The Financial Services Compensation Scheme is undergoing a restructure which will see its longest-serving senior executive exit after 20 years at the lifeboat body.
In an update published today (April 16) the industry-funded compensation scheme announced it was restructuring parts of its organisation in a bid to "bring together closely related business activities and enable better operational focus".
The restructure sees the creation of a chief counsel team, which will merge together legal and recoveries, company secretariat and quality assurance.
Caroline Rainbird, chief executive of the FSCS, said she was confident the new structure would allow the FSCS to better its service to customers and industry stakeholders.
Under the changes the FSCS's stakeholder relations, public affairs, regulatory policy, international liaison and research and public relations teams will be merged into a new single body.
The restructure also sees the scheme's longest-serving senior executive, chief corporate affairs officer Alex Kuczynski, leave after 20 years.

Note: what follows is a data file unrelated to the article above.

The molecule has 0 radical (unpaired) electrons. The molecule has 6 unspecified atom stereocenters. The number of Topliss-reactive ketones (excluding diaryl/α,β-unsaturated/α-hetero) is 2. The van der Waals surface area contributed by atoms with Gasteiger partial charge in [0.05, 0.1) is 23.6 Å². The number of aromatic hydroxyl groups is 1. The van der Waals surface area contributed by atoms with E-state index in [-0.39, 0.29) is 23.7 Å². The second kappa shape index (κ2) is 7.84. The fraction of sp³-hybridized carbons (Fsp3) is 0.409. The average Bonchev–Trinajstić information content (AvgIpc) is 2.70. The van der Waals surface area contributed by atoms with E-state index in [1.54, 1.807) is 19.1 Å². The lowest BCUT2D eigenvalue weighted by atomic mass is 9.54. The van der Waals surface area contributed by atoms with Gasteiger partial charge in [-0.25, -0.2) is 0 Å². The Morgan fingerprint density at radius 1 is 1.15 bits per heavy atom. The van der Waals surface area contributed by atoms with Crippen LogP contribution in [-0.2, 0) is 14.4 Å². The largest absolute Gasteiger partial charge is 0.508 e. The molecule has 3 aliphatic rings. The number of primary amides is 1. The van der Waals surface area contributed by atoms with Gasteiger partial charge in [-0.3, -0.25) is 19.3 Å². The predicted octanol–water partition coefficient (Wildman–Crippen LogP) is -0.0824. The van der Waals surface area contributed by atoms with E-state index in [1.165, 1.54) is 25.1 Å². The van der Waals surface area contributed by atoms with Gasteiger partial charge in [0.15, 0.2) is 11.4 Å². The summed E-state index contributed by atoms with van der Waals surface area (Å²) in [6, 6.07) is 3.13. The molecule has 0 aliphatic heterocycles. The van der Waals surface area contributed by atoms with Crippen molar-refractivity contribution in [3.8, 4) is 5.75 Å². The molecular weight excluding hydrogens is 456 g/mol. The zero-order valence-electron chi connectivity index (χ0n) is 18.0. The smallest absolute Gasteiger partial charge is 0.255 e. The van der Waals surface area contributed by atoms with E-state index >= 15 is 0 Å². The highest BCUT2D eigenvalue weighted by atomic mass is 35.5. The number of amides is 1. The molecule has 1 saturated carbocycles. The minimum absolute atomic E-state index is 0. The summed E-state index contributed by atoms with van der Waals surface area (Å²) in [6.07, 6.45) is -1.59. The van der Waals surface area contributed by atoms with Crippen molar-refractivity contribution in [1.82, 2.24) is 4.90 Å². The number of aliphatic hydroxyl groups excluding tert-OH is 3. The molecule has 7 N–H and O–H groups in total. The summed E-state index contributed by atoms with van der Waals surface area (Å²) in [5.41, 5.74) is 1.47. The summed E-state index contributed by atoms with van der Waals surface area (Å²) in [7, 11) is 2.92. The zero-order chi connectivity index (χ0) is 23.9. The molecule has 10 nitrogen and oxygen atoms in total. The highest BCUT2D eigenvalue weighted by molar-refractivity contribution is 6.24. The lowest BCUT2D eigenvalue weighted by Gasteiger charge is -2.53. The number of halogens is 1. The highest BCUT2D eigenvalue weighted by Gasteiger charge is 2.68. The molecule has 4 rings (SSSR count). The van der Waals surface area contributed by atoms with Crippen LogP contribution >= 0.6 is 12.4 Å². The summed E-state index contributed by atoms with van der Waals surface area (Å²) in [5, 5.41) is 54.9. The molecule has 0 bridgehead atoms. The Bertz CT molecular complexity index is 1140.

Ms Rainbird said: "Alex made an immeasurable contribution not only to the life of FSCS but to the wider regulatory family and beyond.
"He led FSCS's responses to major financial services failures across many sectors, including the 2008 financial crisis.
"Internationally, Alex represented FSCS and the UK financial authorities, and was a highly-active and well-regarded contributor to several international stakeholder bodies."
Mr Kuczynski, who also sat on the FSCS's board of directors, said: "It has been a pleasure and a privilege to work at the scheme.
"FSCS fulfils an important role in protecting the consumer and is able to make a difference for good for so many people every day.
"I know that going forward the scheme will continue to deliver, overcoming whatever challenges might arise, and exceed expectations."
The restructure will have no effect on the adviser levy, which is set by the Financial Conduct Authority. However, earlier this year the chairman of the FSCS, Marshall Bailey, told FTAdviser he was open to a review of the scheme's current levy structure as it was a chance to "work with parties who have a significant role to play".
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